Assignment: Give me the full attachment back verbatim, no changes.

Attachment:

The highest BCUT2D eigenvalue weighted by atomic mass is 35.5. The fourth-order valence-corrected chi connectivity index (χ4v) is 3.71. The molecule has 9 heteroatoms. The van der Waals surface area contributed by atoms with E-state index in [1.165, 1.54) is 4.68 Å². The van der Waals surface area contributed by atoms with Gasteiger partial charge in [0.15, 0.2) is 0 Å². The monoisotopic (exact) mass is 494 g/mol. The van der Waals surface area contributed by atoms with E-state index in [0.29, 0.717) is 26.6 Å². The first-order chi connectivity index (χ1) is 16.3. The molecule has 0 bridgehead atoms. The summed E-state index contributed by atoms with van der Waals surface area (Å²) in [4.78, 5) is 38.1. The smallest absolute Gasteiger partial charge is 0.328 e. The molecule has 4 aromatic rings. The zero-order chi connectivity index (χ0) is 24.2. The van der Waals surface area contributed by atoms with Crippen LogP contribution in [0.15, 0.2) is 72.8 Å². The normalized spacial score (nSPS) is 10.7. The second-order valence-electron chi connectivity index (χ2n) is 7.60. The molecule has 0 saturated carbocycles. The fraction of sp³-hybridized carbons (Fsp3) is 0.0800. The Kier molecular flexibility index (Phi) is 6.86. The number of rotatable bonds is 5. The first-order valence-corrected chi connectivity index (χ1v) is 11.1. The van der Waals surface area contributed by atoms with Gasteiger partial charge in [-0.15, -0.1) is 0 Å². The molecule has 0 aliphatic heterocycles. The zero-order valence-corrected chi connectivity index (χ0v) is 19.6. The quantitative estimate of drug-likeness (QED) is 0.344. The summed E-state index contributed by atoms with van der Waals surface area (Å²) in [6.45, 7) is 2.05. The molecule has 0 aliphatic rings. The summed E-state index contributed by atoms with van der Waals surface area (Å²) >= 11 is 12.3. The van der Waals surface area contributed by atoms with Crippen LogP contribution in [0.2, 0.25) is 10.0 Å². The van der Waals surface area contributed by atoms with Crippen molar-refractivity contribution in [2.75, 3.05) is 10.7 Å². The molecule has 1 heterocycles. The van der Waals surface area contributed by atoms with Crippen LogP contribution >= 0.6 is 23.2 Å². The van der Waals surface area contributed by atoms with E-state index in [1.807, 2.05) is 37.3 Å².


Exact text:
The highest BCUT2D eigenvalue weighted by atomic mass is 35.5. The fourth-order valence-corrected chi connectivity index (χ4v) is 3.71. The molecule has 9 heteroatoms. The van der Waals surface area contributed by atoms with E-state index in [1.165, 1.54) is 4.68 Å². The van der Waals surface area contributed by atoms with Gasteiger partial charge in [0.15, 0.2) is 0 Å². The monoisotopic (exact) mass is 494 g/mol. The van der Waals surface area contributed by atoms with E-state index in [0.29, 0.717) is 26.6 Å². The first-order chi connectivity index (χ1) is 16.3. The molecule has 0 bridgehead atoms. The summed E-state index contributed by atoms with van der Waals surface area (Å²) in [4.78, 5) is 38.1. The smallest absolute Gasteiger partial charge is 0.328 e. The molecule has 4 aromatic rings. The zero-order chi connectivity index (χ0) is 24.2. The van der Waals surface area contributed by atoms with Crippen LogP contribution in [0.15, 0.2) is 72.8 Å². The normalized spacial score (nSPS) is 10.7. The second-order valence-electron chi connectivity index (χ2n) is 7.60. The molecule has 0 saturated carbocycles. The fraction of sp³-hybridized carbons (Fsp3) is 0.0800. The Kier molecular flexibility index (Phi) is 6.86. The number of rotatable bonds is 5. The first-order valence-corrected chi connectivity index (χ1v) is 11.1. The van der Waals surface area contributed by atoms with Gasteiger partial charge in [-0.15, -0.1) is 0 Å². The molecule has 0 aliphatic heterocycles. The zero-order valence-corrected chi connectivity index (χ0v) is 19.6. The quantitative estimate of drug-likeness (QED) is 0.344. The summed E-state index contributed by atoms with van der Waals surface area (Å²) in [6.45, 7) is 2.05. The molecule has 0 aliphatic rings. The summed E-state index contributed by atoms with van der Waals surface area (Å²) >= 11 is 12.3. The van der Waals surface area contributed by atoms with Crippen LogP contribution in [0.2, 0.25) is 10.0 Å². The van der Waals surface area contributed by atoms with Crippen molar-refractivity contribution in [2.75, 3.05) is 10.7 Å². The molecule has 1 heterocycles. The van der Waals surface area contributed by atoms with Crippen LogP contribution >= 0.6 is 23.2 Å². The van der Waals surface area contributed by atoms with E-state index in [1.807, 2.05) is 37.3 Å².